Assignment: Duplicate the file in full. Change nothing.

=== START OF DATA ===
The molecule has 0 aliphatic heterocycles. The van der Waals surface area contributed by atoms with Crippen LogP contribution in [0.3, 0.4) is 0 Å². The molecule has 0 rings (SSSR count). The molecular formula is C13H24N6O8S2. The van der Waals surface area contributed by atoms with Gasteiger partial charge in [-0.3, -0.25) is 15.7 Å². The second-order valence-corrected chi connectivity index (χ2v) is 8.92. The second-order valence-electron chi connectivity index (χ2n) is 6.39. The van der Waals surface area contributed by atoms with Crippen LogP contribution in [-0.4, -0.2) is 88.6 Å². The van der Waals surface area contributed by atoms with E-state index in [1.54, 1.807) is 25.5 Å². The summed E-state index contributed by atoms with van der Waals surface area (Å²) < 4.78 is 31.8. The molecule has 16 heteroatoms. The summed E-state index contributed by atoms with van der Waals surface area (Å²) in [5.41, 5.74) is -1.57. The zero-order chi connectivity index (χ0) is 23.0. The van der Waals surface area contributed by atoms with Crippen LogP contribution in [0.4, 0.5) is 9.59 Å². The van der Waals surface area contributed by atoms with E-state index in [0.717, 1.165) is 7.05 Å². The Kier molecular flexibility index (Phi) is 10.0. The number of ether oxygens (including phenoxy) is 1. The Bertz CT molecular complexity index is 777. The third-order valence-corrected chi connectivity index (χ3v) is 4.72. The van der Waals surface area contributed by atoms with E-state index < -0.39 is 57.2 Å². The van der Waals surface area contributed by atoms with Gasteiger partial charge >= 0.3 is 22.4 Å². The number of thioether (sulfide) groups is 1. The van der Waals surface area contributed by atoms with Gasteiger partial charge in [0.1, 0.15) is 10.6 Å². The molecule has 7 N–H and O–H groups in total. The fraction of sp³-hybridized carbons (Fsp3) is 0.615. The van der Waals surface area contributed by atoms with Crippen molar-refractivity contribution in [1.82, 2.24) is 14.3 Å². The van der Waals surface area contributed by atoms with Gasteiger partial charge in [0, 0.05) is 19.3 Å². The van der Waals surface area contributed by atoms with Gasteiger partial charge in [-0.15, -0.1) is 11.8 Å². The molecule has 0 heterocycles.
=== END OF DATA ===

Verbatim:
The molecule has 0 aliphatic heterocycles. The van der Waals surface area contributed by atoms with Crippen LogP contribution in [0.3, 0.4) is 0 Å². The molecule has 0 rings (SSSR count). The molecular formula is C13H24N6O8S2. The van der Waals surface area contributed by atoms with Gasteiger partial charge in [-0.3, -0.25) is 15.7 Å². The second-order valence-corrected chi connectivity index (χ2v) is 8.92. The second-order valence-electron chi connectivity index (χ2n) is 6.39. The van der Waals surface area contributed by atoms with Crippen LogP contribution in [-0.4, -0.2) is 88.6 Å². The van der Waals surface area contributed by atoms with E-state index in [1.54, 1.807) is 25.5 Å². The summed E-state index contributed by atoms with van der Waals surface area (Å²) < 4.78 is 31.8. The molecule has 16 heteroatoms. The summed E-state index contributed by atoms with van der Waals surface area (Å²) in [5.41, 5.74) is -1.57. The zero-order chi connectivity index (χ0) is 23.0. The van der Waals surface area contributed by atoms with Crippen LogP contribution in [0.4, 0.5) is 9.59 Å². The van der Waals surface area contributed by atoms with E-state index in [0.717, 1.165) is 7.05 Å². The Kier molecular flexibility index (Phi) is 10.0. The number of ether oxygens (including phenoxy) is 1. The Bertz CT molecular complexity index is 777. The third-order valence-corrected chi connectivity index (χ3v) is 4.72. The van der Waals surface area contributed by atoms with E-state index < -0.39 is 57.2 Å². The van der Waals surface area contributed by atoms with Gasteiger partial charge >= 0.3 is 22.4 Å². The number of thioether (sulfide) groups is 1. The van der Waals surface area contributed by atoms with Gasteiger partial charge in [0.1, 0.15) is 10.6 Å². The molecule has 7 N–H and O–H groups in total. The fraction of sp³-hybridized carbons (Fsp3) is 0.615. The van der Waals surface area contributed by atoms with Crippen molar-refractivity contribution in [1.82, 2.24) is 14.3 Å². The van der Waals surface area contributed by atoms with Gasteiger partial charge in [0, 0.05) is 19.3 Å². The van der Waals surface area contributed by atoms with Gasteiger partial charge in [-0.15, -0.1) is 11.8 Å². The molecule has 0 heterocycles.